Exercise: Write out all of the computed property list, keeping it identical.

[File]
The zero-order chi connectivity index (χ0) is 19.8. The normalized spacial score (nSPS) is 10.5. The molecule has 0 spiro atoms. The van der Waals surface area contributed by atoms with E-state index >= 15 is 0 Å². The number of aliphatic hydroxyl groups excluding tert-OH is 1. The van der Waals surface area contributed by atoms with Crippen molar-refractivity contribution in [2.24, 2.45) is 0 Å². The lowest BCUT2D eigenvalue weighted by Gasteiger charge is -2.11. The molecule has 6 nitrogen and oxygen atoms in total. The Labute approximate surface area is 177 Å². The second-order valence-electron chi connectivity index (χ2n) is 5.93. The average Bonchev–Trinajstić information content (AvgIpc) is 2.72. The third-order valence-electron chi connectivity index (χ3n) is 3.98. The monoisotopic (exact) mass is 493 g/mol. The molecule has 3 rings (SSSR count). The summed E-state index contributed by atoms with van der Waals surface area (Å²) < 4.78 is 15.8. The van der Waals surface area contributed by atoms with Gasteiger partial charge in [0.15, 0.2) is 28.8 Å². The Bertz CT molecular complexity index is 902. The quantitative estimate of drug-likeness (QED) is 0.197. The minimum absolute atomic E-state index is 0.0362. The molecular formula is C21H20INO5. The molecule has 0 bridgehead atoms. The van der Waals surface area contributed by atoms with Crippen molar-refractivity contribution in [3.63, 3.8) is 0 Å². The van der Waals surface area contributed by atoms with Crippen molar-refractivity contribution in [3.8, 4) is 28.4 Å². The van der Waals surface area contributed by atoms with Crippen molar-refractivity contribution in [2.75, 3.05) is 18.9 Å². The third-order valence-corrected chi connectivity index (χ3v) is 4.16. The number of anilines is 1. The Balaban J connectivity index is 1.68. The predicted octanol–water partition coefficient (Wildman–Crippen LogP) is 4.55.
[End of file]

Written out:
The zero-order chi connectivity index (χ0) is 19.8. The normalized spacial score (nSPS) is 10.5. The molecule has 0 spiro atoms. The van der Waals surface area contributed by atoms with E-state index >= 15 is 0 Å². The number of aliphatic hydroxyl groups excluding tert-OH is 1. The van der Waals surface area contributed by atoms with Crippen molar-refractivity contribution in [2.24, 2.45) is 0 Å². The lowest BCUT2D eigenvalue weighted by Gasteiger charge is -2.11. The molecule has 6 nitrogen and oxygen atoms in total. The Labute approximate surface area is 177 Å². The second-order valence-electron chi connectivity index (χ2n) is 5.93. The average Bonchev–Trinajstić information content (AvgIpc) is 2.72. The third-order valence-electron chi connectivity index (χ3n) is 3.98. The monoisotopic (exact) mass is 493 g/mol. The molecule has 3 rings (SSSR count). The summed E-state index contributed by atoms with van der Waals surface area (Å²) < 4.78 is 15.8. The van der Waals surface area contributed by atoms with Gasteiger partial charge in [0.15, 0.2) is 28.8 Å². The Bertz CT molecular complexity index is 902. The quantitative estimate of drug-likeness (QED) is 0.197. The minimum absolute atomic E-state index is 0.0362. The molecular formula is C21H20INO5. The molecule has 0 bridgehead atoms. The van der Waals surface area contributed by atoms with Crippen molar-refractivity contribution in [3.63, 3.8) is 0 Å². The van der Waals surface area contributed by atoms with Crippen molar-refractivity contribution in [3.8, 4) is 28.4 Å². The van der Waals surface area contributed by atoms with Crippen molar-refractivity contribution in [2.75, 3.05) is 18.9 Å². The third-order valence-corrected chi connectivity index (χ3v) is 4.16. The number of anilines is 1. The Balaban J connectivity index is 1.68. The predicted octanol–water partition coefficient (Wildman–Crippen LogP) is 4.55.